Wonthaggi Beast

The Argus (Melbourne, Vic.)
Date: December 1, 1955
Page Number: 1
WONTHAGGI, Wednesday : A strange animal, with a "blood curdling yell" startled marine dealer Fred Rollandson and Mrs. M. A. Spurgess early this morning.
     "No, I hadn't been drink ing," Mrs. Spurgess said.
     "There it was up a tree," I said Mrs. Spurgess.
     "Big as a big dog, large claws, large head, furry body, striped like a Zebra, and a long tail.
     "When I heard the yell, I thought it was kids looking for a lost calf.
     "When it, saw us it sprang 50ft. to the ground and disappeared."
     "I've seen goannas, frill-necked lizards, wild cats and foxes, but it wag none of them.
     Asked if the animal resembled a tiger, Mrs. Spurgess said, "More like any thing I can think of. I didn't get a long look at it."
     A circus passed through Wonthaggi last week, but did not report any missing animals.

Mr. Crosbie Morrison said last night:
     Apart from the fact that the animal is described as having stripes, it sounds like the greater possum glider.
     This is a rather rare animal now and it normally comes out only at night. But this one probably went to bed late.
     The possum glider does not have stripes. However, the shadows of the branches of the tree might quite easily look as if it had stripes.
     If Mrs. Spurges insists that the animal really had stripes it may be a domestic cat gone wild.
     Some of these are enormous.
Strange Animals
Phillip Crosbie Morrison (1900-1958)

Cultural Heritage: New Zealander
Religious Influence: Congregational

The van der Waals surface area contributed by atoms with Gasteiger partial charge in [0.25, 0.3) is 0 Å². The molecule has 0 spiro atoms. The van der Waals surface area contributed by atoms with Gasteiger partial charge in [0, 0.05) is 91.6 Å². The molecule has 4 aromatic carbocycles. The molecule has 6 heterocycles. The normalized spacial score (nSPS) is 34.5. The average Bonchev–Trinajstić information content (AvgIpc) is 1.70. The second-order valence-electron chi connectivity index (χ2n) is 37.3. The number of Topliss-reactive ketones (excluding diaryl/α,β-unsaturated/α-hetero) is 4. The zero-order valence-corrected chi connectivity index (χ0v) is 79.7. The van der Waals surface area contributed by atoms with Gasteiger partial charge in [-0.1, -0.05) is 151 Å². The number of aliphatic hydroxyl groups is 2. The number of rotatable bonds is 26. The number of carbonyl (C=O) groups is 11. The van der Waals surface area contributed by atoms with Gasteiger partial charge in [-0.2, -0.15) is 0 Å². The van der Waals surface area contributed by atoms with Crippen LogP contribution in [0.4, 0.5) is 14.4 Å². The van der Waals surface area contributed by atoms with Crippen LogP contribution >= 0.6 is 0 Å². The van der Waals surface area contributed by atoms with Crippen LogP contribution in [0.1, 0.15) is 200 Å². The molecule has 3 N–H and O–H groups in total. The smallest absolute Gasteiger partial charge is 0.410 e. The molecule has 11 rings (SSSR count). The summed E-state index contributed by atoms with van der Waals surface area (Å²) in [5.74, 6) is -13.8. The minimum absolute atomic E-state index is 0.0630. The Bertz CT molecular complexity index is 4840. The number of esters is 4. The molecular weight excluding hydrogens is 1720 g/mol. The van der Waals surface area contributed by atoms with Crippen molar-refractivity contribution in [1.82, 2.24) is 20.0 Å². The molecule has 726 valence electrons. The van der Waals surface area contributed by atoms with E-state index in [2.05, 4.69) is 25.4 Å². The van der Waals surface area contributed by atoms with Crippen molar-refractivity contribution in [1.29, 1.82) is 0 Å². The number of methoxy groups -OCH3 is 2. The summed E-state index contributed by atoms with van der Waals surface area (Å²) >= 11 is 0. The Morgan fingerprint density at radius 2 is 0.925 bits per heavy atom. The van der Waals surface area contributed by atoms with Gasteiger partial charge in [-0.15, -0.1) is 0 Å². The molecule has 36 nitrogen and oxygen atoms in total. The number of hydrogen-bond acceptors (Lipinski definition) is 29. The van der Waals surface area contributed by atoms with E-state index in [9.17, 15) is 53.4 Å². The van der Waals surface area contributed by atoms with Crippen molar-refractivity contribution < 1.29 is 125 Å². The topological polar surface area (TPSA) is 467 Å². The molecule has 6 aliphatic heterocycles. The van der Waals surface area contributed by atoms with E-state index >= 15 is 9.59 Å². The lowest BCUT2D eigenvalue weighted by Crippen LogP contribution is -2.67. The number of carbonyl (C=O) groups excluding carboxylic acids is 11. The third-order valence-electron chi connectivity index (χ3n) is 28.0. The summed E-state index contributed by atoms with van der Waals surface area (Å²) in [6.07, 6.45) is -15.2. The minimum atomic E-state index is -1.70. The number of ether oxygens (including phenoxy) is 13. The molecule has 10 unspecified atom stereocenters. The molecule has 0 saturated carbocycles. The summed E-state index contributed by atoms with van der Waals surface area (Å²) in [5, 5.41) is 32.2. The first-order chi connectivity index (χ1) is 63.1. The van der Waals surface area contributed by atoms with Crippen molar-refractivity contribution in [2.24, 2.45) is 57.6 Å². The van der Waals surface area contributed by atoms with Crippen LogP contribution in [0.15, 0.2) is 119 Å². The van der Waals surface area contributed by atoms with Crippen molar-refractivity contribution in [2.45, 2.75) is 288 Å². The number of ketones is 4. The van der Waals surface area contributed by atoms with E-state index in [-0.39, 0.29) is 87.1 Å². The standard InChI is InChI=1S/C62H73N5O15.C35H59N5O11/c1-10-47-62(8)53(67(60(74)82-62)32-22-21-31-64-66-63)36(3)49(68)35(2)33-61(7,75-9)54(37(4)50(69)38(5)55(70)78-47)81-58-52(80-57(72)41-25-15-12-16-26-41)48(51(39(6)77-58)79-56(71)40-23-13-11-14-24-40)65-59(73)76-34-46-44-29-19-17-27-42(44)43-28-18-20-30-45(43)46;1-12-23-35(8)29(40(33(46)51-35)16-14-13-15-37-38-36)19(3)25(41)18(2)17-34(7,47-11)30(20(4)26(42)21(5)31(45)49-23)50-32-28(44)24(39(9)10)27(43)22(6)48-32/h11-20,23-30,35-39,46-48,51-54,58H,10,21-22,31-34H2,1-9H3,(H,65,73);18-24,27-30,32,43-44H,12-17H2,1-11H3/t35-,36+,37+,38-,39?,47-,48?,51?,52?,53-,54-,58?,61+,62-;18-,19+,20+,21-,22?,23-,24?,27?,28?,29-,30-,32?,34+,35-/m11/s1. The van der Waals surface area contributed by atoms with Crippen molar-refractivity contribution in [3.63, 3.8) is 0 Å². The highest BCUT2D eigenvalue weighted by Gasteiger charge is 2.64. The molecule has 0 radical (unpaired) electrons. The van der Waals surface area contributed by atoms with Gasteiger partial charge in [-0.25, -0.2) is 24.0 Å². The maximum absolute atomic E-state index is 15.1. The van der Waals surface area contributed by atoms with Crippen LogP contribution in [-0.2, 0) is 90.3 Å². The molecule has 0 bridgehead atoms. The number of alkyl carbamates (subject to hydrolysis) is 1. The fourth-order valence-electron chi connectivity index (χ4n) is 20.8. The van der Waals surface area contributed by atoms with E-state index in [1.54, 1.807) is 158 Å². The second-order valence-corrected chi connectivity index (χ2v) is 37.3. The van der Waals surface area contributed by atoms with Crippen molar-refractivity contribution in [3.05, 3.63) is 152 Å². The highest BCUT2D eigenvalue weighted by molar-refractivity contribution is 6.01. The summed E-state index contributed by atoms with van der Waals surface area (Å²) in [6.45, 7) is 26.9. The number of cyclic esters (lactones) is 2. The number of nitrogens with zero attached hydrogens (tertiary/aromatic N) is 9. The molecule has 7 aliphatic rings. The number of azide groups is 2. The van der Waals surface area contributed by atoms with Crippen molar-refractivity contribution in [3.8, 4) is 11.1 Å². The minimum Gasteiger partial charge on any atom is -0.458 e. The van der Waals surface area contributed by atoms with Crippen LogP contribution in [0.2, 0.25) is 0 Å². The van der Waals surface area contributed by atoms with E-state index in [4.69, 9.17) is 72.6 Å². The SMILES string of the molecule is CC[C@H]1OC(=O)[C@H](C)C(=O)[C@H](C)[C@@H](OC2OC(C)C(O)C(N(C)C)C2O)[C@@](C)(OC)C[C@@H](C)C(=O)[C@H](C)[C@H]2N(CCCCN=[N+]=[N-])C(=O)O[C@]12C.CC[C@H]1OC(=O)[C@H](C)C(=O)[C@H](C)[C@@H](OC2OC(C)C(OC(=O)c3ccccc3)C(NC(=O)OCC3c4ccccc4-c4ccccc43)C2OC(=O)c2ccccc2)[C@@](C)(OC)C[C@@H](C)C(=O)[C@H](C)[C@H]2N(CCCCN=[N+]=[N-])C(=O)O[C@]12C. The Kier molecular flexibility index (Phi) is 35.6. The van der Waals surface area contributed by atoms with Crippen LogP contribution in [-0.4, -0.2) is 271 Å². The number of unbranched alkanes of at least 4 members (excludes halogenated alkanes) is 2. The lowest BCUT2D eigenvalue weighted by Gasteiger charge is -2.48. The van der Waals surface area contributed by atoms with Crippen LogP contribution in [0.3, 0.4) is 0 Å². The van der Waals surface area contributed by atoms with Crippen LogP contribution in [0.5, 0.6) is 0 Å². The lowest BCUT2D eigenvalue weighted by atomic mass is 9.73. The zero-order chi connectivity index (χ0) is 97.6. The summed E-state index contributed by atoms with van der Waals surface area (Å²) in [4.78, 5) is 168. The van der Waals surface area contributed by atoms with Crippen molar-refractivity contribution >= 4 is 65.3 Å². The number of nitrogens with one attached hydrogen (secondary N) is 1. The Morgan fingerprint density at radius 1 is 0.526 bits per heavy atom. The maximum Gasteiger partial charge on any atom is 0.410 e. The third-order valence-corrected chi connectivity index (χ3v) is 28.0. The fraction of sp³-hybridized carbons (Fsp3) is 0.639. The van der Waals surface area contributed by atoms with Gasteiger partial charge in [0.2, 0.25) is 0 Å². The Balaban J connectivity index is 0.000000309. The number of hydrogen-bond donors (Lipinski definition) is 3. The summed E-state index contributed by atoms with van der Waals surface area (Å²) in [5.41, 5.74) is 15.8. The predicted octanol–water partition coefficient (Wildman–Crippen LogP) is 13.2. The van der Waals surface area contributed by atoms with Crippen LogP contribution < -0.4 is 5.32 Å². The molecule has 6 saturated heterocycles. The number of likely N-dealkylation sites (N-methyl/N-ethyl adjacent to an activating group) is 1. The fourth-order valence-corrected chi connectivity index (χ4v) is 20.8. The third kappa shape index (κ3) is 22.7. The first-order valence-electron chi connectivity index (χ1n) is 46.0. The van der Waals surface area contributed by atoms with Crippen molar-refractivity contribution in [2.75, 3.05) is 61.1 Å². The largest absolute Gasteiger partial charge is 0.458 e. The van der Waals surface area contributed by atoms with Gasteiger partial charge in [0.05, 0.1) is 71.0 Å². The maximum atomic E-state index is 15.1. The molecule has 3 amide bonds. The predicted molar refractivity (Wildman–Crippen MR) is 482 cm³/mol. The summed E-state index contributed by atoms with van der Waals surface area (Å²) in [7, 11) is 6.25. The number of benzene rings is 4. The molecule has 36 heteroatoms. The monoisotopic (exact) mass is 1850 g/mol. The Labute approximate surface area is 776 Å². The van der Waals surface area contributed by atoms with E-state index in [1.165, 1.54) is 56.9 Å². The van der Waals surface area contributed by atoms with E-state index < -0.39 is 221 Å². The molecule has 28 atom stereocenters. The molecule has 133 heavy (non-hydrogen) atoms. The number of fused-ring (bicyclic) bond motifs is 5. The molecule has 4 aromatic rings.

Adult educator, conservationist, journalist, magazine/journal editor, marine biologist, naturalist, schoolteacher, zoologist.
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They've seen...heard blood-curdling scream

The Argus (Melbourne, Vic.)
Date: December 5, 1955
Page Number: 7
WONTHAGGI, Sunday: Several people have armed themselves against a weird, mystery animal which is
giving Wonthaggi the jitters.
     Three people have seen it and three others have heard its blood-curdling screams.
     Mr. Jim Drodge, an English migrant first saw the animal eight months ago.
     He saw it about a mile from where it frightened Mrs. Sturgess last week.
The animal, "big as a dog, long claws, long tail, big head, furry body and striped like a zebra," is giving local people the jitters.
     Drodge saw it at six o'clock one evening.
     He said: "It was standing in ferns 15 yards away looking at me. It had ugly tiger-stripes across its face.
     "When I stopped it turned and made off, padding like a panther. It was as big as a labrador, but it lacked a feline look."
Cyril Maurier, who share-farms for Mr. W. Honey, saw it twice two months later. It reared up at him but made off when he approached.
     Whatever the animal is, it has done no harm. Sheep and pigs have not been molested.
     Mr. and Mrs. J. Wright, who live about a mile from where Mrs. Sturgess saw the animal, are satisfied they heard it three months ago.
     They bolted the door of their home when a strange animal set up a blood-curdling scream.


     Mr. Rollinson, who saw the animal last week also, carries a shotgun when he goes into the stunted timber near his home.